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Expression of the oncofetal protein insulin like growth factor II messenger ribonucleic acid binding protein 3 (IMP3) has been shown to differentiate between benign and malignant lesions in several tissues. Our aim was to assess the immunohistochemical expression of IMP3 in inflammatory and neoplastic lesions of the gastric mucosa and to determine whether IMP3, alone or in combination with p53, could be used for identifying neoplasia of the gastric mucosa.
IMP3 and p53 immunohistochemistry was performed on 57 cases of gastritis, 28 cases of dysplasia of the gastric mucosa and 63 cases of gastric carcinomas. Focal IMP3 positivity was detected in 86% of non-neoplastic lesions of the gastric mucosa. Using a simple product score (PS), 96% of non-neoplastic lesions of the gastric mucosa were assessed as IMP3(PS) negative. None of the low-grade dysplasia but 83% of high-grade dysplasia were IMP3(PS) positive. Gastric carcinomas showed IMP3(PS) positivity in 65%. Adding p53 to the diagnostic panel increased sensitivity significantly.
High-grade dysplasia and gastric carcinomas can be distinguished from low-grade dysplasia and inflammatory lesions of the gastric mucosa with a high specificity and good sensitivity using a combination of the immunohistochemical markers IMP3 and p53.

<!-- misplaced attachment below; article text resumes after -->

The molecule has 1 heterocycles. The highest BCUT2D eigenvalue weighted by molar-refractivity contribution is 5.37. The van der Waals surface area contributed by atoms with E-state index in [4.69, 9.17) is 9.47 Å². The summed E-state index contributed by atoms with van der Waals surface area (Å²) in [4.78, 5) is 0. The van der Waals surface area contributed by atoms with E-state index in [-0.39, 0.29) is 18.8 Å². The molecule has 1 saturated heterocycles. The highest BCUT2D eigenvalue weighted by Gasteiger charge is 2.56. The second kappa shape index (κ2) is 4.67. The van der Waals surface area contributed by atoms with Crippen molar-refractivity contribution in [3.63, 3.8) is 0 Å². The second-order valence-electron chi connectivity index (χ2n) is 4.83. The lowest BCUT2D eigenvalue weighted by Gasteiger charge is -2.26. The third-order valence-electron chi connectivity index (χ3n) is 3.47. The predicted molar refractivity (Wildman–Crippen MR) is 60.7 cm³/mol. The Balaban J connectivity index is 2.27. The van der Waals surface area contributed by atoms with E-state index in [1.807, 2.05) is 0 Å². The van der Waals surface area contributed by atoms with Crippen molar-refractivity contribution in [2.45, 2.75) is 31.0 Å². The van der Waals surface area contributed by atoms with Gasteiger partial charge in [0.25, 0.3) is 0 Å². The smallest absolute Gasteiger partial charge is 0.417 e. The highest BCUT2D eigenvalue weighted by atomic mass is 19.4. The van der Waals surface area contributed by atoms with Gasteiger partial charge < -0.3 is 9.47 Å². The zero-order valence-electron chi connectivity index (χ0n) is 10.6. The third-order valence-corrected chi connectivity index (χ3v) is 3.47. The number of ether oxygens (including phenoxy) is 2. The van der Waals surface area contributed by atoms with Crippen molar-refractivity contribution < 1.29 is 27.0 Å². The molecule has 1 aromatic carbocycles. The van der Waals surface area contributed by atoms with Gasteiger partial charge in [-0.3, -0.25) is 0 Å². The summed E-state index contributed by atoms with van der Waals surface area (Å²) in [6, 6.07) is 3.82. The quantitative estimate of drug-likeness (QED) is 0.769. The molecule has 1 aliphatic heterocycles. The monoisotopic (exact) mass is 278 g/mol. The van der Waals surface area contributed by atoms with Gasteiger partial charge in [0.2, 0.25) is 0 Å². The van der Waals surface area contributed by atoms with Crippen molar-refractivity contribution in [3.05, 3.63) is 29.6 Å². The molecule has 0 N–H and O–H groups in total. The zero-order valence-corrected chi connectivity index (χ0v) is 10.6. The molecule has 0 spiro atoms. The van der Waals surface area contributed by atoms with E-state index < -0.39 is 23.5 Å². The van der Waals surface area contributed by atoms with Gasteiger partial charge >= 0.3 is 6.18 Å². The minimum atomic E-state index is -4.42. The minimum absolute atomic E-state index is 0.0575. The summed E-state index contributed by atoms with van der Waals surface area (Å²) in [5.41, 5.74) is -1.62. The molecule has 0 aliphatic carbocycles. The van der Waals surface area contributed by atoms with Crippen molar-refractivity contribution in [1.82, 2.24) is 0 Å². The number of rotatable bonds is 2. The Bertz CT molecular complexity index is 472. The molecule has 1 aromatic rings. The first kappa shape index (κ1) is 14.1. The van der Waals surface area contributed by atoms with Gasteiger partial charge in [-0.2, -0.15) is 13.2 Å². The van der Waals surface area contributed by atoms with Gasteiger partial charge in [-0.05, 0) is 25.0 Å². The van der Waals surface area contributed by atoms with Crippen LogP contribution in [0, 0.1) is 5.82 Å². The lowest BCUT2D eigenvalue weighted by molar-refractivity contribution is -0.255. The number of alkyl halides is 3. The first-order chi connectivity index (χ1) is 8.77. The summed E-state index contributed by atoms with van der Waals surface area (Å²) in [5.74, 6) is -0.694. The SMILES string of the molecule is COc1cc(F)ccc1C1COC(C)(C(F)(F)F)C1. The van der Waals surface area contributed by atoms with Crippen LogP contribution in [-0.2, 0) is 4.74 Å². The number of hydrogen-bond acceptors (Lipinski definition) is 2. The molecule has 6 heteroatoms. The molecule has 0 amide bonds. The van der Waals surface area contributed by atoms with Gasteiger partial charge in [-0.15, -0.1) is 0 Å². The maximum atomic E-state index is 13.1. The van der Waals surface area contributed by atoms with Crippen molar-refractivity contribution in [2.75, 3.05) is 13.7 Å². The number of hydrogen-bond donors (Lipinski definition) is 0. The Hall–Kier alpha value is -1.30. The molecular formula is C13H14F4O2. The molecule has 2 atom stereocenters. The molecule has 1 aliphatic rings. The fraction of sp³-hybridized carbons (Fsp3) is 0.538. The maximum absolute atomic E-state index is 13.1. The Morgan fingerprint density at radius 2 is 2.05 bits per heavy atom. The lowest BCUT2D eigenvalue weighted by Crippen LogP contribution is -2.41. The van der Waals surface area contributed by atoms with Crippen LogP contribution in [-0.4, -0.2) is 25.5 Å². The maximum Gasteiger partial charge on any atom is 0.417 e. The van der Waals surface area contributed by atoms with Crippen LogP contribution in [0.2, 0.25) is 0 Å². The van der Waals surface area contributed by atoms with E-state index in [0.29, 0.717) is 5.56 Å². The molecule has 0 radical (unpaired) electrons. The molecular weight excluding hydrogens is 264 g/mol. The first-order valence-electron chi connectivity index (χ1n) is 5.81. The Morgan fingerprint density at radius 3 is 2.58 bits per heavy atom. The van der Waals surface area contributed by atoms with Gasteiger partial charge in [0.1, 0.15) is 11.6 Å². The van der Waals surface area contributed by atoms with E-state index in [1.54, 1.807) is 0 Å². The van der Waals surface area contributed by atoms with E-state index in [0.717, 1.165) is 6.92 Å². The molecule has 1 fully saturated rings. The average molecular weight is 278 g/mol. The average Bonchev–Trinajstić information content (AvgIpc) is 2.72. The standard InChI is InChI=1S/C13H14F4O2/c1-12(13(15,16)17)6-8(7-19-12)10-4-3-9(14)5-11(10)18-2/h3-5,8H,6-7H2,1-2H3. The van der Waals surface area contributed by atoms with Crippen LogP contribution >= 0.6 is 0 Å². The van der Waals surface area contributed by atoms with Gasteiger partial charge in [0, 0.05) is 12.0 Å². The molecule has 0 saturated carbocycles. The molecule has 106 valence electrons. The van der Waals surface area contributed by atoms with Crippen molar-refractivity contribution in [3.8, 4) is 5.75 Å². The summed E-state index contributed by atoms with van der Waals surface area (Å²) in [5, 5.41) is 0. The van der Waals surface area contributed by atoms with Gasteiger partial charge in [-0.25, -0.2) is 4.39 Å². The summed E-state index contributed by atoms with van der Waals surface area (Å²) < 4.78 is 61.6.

Available from: Dani S Zander
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ABSTRACT: Benign and malignant pleural processes display a large and overlapping spectrum of morphological appearances, and can be difficult to distinguish, histologically, from each other. β-catenin, a participant in the wingless-type (Wnt) transduction pathway, is involved in the pathogenesis of malignant mesothelioma and has received limited evaluation for its ability to serve as a diagnostic aid for distinguishing between individual pleural disorders. We performed immunohistochemistry for β-catenin on 10 pleural malignant mesotheliomas, 10 examples of mesothelial hyperplasia and 18 cases of organizing pleuritis. Although differences were noted in staining intensity between the mesothelioma and mesothelial hyperplasia groups, extensiveness and cellular location were similar. Staining intensity (mean +/- s.d.) in mesotheliomas (2.00 +/- 0.67) was significantly less intense than in mesothelial hyperplasia cases (3.00 +/- 0.00) (p=0.0005). Stromal cell staining was cytoplasmic in all cases, and endothelial cell staining was membranous, submembranous and cytoplasmic. Nuclear expression of β-catenin was not observed in any of the cases studied. This lack of nuclear staining in the stromal cells of organizing pleuritis differs markedly from the previously reported high frequencies of nuclear β-catenin expression in other pleural spindle cell proliferations (desmoid tumors and solitary fibrous tumors). In summary, the current study adds to previous work indicating a role for β-catenin in the genesis of pleural conditions including organizing pleuritis, mesothelial hyperplasia and malignant mesothelioma. Although IHC for β-catenin does not appear to be conclusive for separating benign from malignant mesothelial proliferations, it may be valuable for assisting in the differential diagnosis of mesothelial and spindle cell proliferations in the pleura.